In 1958, two years after its launch, Kenneth Clark of the Independent Television Authority noted that, “We did not quite foresee how much Granada Television would develop a character which distinguishes it most markedly from the other programmes companies and from the BBC.” The days regional broadcasting are gone and don’t show any signs of returning in the foreseeable future, but Granada Television will live long in the memory for bringing the distinctive voice of the North of England into the homes of the whole of the country for first time. It was an innovation of inestimable importance at a time when almost every voice heard on the television was riven through with received pronunciation. And in its football coverage, there is little doubt that the company dedicated itself with the same application and dedication to its region as it did in every other area. From the North, for all of us.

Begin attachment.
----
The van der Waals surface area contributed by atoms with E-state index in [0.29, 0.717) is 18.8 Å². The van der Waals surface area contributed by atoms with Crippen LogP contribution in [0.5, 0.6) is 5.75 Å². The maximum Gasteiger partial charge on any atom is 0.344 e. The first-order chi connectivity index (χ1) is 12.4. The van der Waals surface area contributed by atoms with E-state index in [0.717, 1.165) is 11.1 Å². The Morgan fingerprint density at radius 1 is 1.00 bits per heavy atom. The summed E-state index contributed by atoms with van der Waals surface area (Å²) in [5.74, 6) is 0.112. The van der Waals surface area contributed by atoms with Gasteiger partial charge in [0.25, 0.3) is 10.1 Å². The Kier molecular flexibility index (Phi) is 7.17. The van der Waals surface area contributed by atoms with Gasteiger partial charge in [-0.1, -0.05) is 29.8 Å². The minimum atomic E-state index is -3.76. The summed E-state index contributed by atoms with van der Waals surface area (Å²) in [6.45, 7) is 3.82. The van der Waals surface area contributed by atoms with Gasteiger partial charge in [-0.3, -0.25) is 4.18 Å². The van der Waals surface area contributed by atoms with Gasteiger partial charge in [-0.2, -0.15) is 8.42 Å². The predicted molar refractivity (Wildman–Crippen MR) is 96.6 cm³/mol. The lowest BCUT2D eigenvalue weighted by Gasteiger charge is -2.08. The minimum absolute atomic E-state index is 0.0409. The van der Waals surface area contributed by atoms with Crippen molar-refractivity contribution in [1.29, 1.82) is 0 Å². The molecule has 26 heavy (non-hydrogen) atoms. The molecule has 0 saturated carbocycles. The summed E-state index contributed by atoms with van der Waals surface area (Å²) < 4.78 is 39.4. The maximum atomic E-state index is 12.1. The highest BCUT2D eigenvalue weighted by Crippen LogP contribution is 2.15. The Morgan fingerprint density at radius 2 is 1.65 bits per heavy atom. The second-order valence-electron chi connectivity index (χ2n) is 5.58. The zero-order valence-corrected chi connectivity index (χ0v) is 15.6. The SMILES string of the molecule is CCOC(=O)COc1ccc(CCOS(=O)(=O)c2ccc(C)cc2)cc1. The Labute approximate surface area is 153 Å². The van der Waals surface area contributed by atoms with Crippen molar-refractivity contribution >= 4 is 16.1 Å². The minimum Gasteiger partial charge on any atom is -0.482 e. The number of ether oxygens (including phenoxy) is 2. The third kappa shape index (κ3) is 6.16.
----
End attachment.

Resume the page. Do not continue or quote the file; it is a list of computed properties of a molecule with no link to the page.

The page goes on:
None of this would have been possible without the absolute treasure trove that is this glorious history of football broadcasting on ITV. Show them some love by wading into their vast wealth of information.
You can catch a full episode of Granada’s Match Night from the 31st January 1981, featuring matches between Manchester United and Birmingham City, Ipswich Town and Stoke City, and West Ham United and Preston North End, by clicking here.
You can catch a full episode of The Kick Off Match from the 24th April 1978 featuring matches between Leicester City and Manchester United, and between Stoke City and Sunderland, by clicking here.
You can catch a full episode of Football from the 14th April 1973 featuring matches between Blackpool and Preston North End, and between Stoke City and Manchester United, by clicking here.
Picture credit: Pik-Yacker, through Wikipedia Commons.